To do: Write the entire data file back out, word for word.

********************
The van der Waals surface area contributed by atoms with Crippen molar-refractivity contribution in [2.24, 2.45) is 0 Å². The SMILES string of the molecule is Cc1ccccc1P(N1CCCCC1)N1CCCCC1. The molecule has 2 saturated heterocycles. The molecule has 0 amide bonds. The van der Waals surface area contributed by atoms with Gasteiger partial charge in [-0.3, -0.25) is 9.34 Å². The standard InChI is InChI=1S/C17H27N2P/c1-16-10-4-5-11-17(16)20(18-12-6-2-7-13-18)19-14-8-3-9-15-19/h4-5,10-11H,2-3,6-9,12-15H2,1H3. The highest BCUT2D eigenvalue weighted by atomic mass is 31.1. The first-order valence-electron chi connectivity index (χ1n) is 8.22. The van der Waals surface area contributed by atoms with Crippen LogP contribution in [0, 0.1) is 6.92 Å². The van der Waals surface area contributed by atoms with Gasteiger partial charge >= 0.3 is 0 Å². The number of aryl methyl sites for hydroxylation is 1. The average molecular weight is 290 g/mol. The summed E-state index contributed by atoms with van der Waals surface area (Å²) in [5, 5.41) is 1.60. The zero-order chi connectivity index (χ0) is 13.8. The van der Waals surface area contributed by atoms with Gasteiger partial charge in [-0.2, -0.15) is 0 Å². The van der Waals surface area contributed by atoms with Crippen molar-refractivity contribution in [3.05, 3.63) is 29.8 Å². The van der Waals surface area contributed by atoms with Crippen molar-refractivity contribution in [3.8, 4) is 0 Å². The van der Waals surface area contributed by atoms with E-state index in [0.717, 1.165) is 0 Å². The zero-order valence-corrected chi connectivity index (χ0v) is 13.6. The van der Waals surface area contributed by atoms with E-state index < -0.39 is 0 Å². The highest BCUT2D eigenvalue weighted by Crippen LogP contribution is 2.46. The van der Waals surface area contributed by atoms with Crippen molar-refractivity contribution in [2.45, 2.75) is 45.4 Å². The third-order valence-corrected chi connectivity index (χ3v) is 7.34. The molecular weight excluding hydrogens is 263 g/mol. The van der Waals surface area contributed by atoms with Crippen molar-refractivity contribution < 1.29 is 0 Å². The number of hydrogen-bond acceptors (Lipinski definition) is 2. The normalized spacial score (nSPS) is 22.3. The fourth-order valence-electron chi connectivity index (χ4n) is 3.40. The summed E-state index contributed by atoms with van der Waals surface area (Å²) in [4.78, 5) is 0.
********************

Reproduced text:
The van der Waals surface area contributed by atoms with Crippen molar-refractivity contribution in [2.24, 2.45) is 0 Å². The SMILES string of the molecule is Cc1ccccc1P(N1CCCCC1)N1CCCCC1. The molecule has 2 saturated heterocycles. The molecule has 0 amide bonds. The van der Waals surface area contributed by atoms with Gasteiger partial charge in [-0.3, -0.25) is 9.34 Å². The standard InChI is InChI=1S/C17H27N2P/c1-16-10-4-5-11-17(16)20(18-12-6-2-7-13-18)19-14-8-3-9-15-19/h4-5,10-11H,2-3,6-9,12-15H2,1H3. The highest BCUT2D eigenvalue weighted by atomic mass is 31.1. The first-order valence-electron chi connectivity index (χ1n) is 8.22. The van der Waals surface area contributed by atoms with Crippen LogP contribution in [0, 0.1) is 6.92 Å². The van der Waals surface area contributed by atoms with Gasteiger partial charge >= 0.3 is 0 Å². The number of aryl methyl sites for hydroxylation is 1. The average molecular weight is 290 g/mol. The summed E-state index contributed by atoms with van der Waals surface area (Å²) in [5, 5.41) is 1.60. The zero-order chi connectivity index (χ0) is 13.8. The van der Waals surface area contributed by atoms with Gasteiger partial charge in [-0.2, -0.15) is 0 Å². The van der Waals surface area contributed by atoms with Crippen molar-refractivity contribution in [3.05, 3.63) is 29.8 Å². The van der Waals surface area contributed by atoms with Crippen molar-refractivity contribution in [3.8, 4) is 0 Å². The van der Waals surface area contributed by atoms with E-state index in [0.717, 1.165) is 0 Å². The zero-order valence-corrected chi connectivity index (χ0v) is 13.6. The van der Waals surface area contributed by atoms with E-state index < -0.39 is 0 Å². The highest BCUT2D eigenvalue weighted by Crippen LogP contribution is 2.46. The van der Waals surface area contributed by atoms with Crippen molar-refractivity contribution in [2.45, 2.75) is 45.4 Å². The third-order valence-corrected chi connectivity index (χ3v) is 7.34. The molecular weight excluding hydrogens is 263 g/mol. The van der Waals surface area contributed by atoms with Crippen molar-refractivity contribution < 1.29 is 0 Å². The number of hydrogen-bond acceptors (Lipinski definition) is 2. The normalized spacial score (nSPS) is 22.3. The fourth-order valence-electron chi connectivity index (χ4n) is 3.40. The summed E-state index contributed by atoms with van der Waals surface area (Å²) in [4.78, 5) is 0.